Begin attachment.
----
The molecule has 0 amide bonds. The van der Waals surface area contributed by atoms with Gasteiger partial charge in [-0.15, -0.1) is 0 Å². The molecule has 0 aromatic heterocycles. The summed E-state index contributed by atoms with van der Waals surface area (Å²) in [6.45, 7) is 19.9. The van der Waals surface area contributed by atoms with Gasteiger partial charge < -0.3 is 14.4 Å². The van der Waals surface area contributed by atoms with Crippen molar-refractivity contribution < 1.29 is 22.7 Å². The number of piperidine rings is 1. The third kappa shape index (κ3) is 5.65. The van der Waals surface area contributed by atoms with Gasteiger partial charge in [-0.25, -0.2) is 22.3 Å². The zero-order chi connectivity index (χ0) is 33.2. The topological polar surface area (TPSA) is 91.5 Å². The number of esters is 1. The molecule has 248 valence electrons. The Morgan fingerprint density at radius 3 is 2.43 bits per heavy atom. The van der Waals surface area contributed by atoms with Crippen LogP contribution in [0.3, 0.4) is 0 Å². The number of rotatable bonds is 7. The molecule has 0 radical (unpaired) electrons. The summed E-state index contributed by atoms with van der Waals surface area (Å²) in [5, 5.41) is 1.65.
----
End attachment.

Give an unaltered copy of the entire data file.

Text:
The molecule has 0 amide bonds. The van der Waals surface area contributed by atoms with Gasteiger partial charge in [-0.15, -0.1) is 0 Å². The molecule has 0 aromatic heterocycles. The summed E-state index contributed by atoms with van der Waals surface area (Å²) in [6.45, 7) is 19.9. The van der Waals surface area contributed by atoms with Gasteiger partial charge < -0.3 is 14.4 Å². The van der Waals surface area contributed by atoms with Crippen molar-refractivity contribution < 1.29 is 22.7 Å². The number of piperidine rings is 1. The third kappa shape index (κ3) is 5.65. The van der Waals surface area contributed by atoms with Gasteiger partial charge in [-0.25, -0.2) is 22.3 Å². The zero-order chi connectivity index (χ0) is 33.2. The topological polar surface area (TPSA) is 91.5 Å². The number of esters is 1. The molecule has 248 valence electrons. The Morgan fingerprint density at radius 3 is 2.43 bits per heavy atom. The van der Waals surface area contributed by atoms with Crippen LogP contribution in [0.3, 0.4) is 0 Å². The number of rotatable bonds is 7. The molecule has 0 radical (unpaired) electrons. The summed E-state index contributed by atoms with van der Waals surface area (Å²) in [5, 5.41) is 1.65.